July 16, 2020

A list of Arabic proverbs & sayings

By: Gerald Drißner

Proverbs are wise sayings about life. Arabic is the language of proverbs and sayings. Especially in dialects, people love to use proverbs which is a nice way to talk about certain things in life without mentioning it by name. Furthermore, you can express a whole chapter about moral teachings in a single line.


1- Character, personality
2- Power
3- Revenge
4- Fate
5- Friendship
6- Business
7- Life

1- Character, personality
.السَّبْع سَبْع ولو في قَفَص

El sab’ sab’ walaw fi qafas means (literally): A lion is a lion even if in a cage.
Meaning: You can’t keep a good man down.

Someone with moral substance will remain so under duress. This saying is not very much in use, but listeners will get the drift if you use it. It is one of a genre of sayings that assert the innate worth of someone by repetition of the same epithet twice. In Egyptian Arabic, “el-Gada’ gada’” is another one that asserts that a “genuine person (is always) a genuine person.”

.أسد عليَّ وفي الحروب نعامة

You behave with me as if you were a lion, while in battle you are like a black ostrich (that flees even at the voice of a whistler.)

This is a famous line of the poet عِمْران بن حِطَّان (Imraan bin Hittaan).

Imraan (died: 703/84 AH) was an Arab poet who grew up in Basra (present-day Iraq). He was first a Sunni and is mentioned by Ibn Saʿd in the second class of the “followers” ( اَلتَّابِعُونَ‎ ) of Basra. It is said that he was converted by his wife to the doctrines of the Kharijites (الخوارج).

.إذا لم تكن ذئبًا أكلتك الذئاب

Be tough as a wolf lest wolves would eat you.

2- Power
.اللي له ضَهر ما ينضربش على بَطْنه

illi lu dahr ma-yindiribsh 3ala batnu) means one, who is strongly backed will not be struck in the belly.

It is a common Egyptian proverb that is often used in connection with police men. The wordضهر means back (of a human, animal). The Egyptian expression lu dahr (له ضهر) denotes he has backing; he has support.

Depending on the situation, the proverb may also express: The lone sheep is in danger of the wolf. (Chinese proverb)

3- Revenge
.على الباغي تَدور الدوائر

What goes around comes around. Or: Payback’s a bitch.

German: Wie du mir, so ich dir. Alles rächt sich irgendwann. Was man sät, das wird man ernten.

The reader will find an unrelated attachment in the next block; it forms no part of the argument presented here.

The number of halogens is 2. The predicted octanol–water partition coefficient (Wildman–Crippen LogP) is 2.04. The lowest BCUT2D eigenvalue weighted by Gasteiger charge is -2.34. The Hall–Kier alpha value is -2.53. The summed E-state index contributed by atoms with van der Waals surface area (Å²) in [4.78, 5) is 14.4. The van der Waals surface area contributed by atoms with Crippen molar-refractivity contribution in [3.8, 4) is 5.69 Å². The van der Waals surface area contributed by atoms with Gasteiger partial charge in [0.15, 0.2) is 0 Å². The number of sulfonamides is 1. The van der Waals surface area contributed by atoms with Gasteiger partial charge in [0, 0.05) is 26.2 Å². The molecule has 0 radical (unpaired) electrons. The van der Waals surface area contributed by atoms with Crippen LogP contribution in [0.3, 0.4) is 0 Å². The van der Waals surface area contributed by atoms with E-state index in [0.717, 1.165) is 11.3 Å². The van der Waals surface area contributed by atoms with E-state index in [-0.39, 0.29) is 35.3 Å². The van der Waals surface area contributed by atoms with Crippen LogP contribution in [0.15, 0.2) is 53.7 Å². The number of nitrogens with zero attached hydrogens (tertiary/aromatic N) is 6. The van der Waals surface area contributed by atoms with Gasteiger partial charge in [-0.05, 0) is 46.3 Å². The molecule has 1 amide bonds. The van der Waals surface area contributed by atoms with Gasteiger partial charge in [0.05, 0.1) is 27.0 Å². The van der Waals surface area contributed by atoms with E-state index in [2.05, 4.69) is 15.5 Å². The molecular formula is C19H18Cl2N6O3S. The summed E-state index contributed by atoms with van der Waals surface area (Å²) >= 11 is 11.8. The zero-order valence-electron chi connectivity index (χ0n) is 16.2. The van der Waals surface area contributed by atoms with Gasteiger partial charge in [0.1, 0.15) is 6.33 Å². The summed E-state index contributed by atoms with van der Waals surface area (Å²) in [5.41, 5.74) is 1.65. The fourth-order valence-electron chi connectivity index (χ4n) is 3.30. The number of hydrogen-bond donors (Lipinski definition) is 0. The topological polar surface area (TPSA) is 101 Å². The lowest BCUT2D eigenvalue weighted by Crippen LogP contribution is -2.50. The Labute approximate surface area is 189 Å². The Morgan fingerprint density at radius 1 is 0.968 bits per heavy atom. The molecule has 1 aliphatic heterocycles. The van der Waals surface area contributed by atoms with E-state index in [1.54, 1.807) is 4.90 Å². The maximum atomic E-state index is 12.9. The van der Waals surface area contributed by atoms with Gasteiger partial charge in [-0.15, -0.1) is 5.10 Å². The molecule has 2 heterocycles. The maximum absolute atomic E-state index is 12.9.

In general, the Arabic proverb says that oppressive people will be treated the same: that the status eventually returns to its original value after completing some sort of cycle.

4- Fate
.ساعة القدر يعمى البصر

Literally, ساعة القدر يعمى البصر (saa3at el-2dr ya3mee elbasr) means: When it is time for Fate (to be realized), (one’s) sight is blinded.

This is a very common proverb in Egypt. Meaning: No amount of wisdom can help one escape one’s fate. When time comes for a destined thing to happen, man can’t have much choice to change it. It’s mainly said with bad incidents that couldn’t be changed or avoided.

The verb عمى means to become blind; قدر means fate, destiny; thus, you may also hear: ساعة القضاء

An English translation may be: Accidents will happen in the best-regulated families.

5- Friendship
.أحذر عدوك مرة, وأحذر صديقك ألف مرة

Be wary around your enemy once, and your friend a thousand times.

.اختر الرفيق قبل الطريق

Choose the companion before the road/way.

It is a famous proverb that is common in many dialects as well. For example: دوّر على الرفيق قبل الطريق

.أخلص النية وبات في البرية

Reached the goal and spent the night in the desert. General meaning: “The matter is first.”

In the Tatar language, it corresponds to a proverb that is identical in semantics:
Эш беткәч уйнарга ярый (Meaning: It’s okay to play when you’re done.)

.الجعان يحلم بسوق العِيش

ig-ga3aan yihlam bi-suuq el-3eesh literally means the hungry man dreams of the bread market.

It denotes that one’s aspirations are determined by one’s needs.

The Arabic word عيش which literally means life is used in Egypt as the main word for bread.

It approximately means what the following Philippine proverbs denotes: There is no burnt rice to a hungry person. (Nothing comes wrong to a hungry man).

Gerald Drißner

Gerald Drißner (Drissner), born 1977 in a mountain village in Austria, is an economist and award-winning journalist and book author. He has been living in the Middle East and North Africa for more than decade, where he has intensively studied Arabic. Learn more about Geraland and his books at his website.

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